I graduated as a civil engineer from Manchester University in 1971. Lorna and I met shortly after, travelled overland to India via Afghanistan on honeymoon and then settled in northern Scotland.
For many years I headed up the design and construction team of the engineering department of the local council for the Western Isles (Outer Hebrides), then spent five years as Western Isles Manager for the North of Scotland Water Authority. I was subsequently self-employed for 10 years, mostly working on the supervision of dams. We have lived on the Isle of Lewis in the Western Isles for 36 years and, for most of that time, ran a croft with small numbers of cattle.
As a trustee, I am able to bring project management experience, financial skills and a genuine affection for and knowledge of developing countries gained from travelling independently on our holidays each winter.
I’ve lived in the north of Scotland most of my life, and brought up our two daughters on our family croft on the Isle of Lewis. Until recently, I did most of the work with the stock and still keep a large organic vegetable garden.
In 2000, I started the charity Western Isles Beach Clean Up. I obtained sponsorship from local businesses and the local council and persuaded voluntary groups to undertake beach clean-ups. The majority of the sponsorship goes to Water Aid, a UK charity providing clean water, sanitation and hygiene education to the poor communities in developing countries. Our fundraising ideas have expanded over the years with the help of a committee of women local to the Uig area on Lewis where we live.
As a trustee, I bring my knowledge of charity work, book-keeping and secretarial skills, a practical knowledge of developing countries and, last but not least, a woman’s perspective.
My working life has focussed on rural development and included European policy research work, delivery of rural development grant programmes, feasibility and impact assessment studies, as well as rural training organisation. I live in Ness, Isle of Lewis, where I have a croft with cattle and sheep. I have always been involved in local community organisations and projects and particularly enjoy being a part of communities taking control and managing their own development. In recent years I have become increasingly interested in the use of sustainable energy as a means to assist development.
I hope to be able to bring to the Foundation skills in and experience of programme and project management, accountability in managing allocation of funds and grants, and governance – and my enthusiasm to support the valuable and important work in any way I can.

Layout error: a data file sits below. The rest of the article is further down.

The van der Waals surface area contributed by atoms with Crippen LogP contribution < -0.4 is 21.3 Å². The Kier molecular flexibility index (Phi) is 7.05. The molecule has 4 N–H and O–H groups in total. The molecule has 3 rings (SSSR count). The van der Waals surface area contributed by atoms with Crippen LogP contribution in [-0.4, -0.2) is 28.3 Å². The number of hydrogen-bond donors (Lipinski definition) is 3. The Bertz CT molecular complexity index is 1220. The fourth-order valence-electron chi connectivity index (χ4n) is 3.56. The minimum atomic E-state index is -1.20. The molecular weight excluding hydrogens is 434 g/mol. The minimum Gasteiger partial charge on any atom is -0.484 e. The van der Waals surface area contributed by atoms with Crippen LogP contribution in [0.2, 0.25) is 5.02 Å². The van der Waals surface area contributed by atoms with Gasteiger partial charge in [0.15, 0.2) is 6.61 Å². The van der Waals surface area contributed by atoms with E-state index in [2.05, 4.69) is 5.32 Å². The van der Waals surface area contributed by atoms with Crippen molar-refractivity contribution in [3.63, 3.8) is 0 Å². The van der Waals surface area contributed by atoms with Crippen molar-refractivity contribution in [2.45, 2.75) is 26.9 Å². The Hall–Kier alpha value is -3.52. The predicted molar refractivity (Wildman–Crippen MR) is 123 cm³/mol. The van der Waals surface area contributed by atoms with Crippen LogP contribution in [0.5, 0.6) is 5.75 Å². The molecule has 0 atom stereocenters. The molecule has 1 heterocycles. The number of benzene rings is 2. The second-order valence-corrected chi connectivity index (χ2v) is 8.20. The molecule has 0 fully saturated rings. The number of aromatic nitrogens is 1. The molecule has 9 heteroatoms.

I was born in Glasgow and lived and worked in many different parts of the UK, finally settling in a village near Inverness, where I live with my husband and youngest daughter. Originally a journalist, I moved into PR in the early 1980s and worked in the public and third sectors. I met John Norgrove when we both worked for the North of Scotland Water Authority.
For 15 years I ran my own PR consultancy – Platform PR – named after the railway station that was our office. I sold my business to another PR consultancy in 2015 although I’ve continued to work for them part-time. I’m a Fellow of the Chartered Institute of Public Relations and a Chartered PR Practitioner. I am on the Board of the Scottish Council for Development and Industry and was previously on the Board of Eden Court Theatre, so I have some relevant experience for my role as a Trustee.
Hugely impressed by the way John and Lorna have turned such a tragic experience into a force for good, I was deeply touched to be asked to become a trustee. It is a privilege to use my PR skills to help this worthwhile cause.
I’ve worked in development for most of my life, primarily in India and Britain, but also in other countries in Africa, Asia and the Pacific. My involvement began when I was a Fulbright Scholar at the Woodrow Wilson School, Princeton University, and I have co-authored 3 books on development and one on the UN.
I lived for four years in India, researching rural non-farm employment and building capacity in the Tibetan refugee community.
Back in Britain, I was a Visiting Fellow at the Institute of Development Studies at Sussex University, and then Director for Enterprising Communities at the New Economics Foundation in London. With funding from the Ford Foundation, I also continued working with micro-finance institutions in India.
I settled on South Uist in the Western Isles in 2003, ran the local Children’s Parliament for 3 years, and now divide my time between parenting two young children and working with the local community to develop the local economy and enhance opportunities for young people.
I feel honoured to bring my experience, and love for diverse cultures, to the Foundation as it seeks to continue the inspiring work of Linda Norgrove.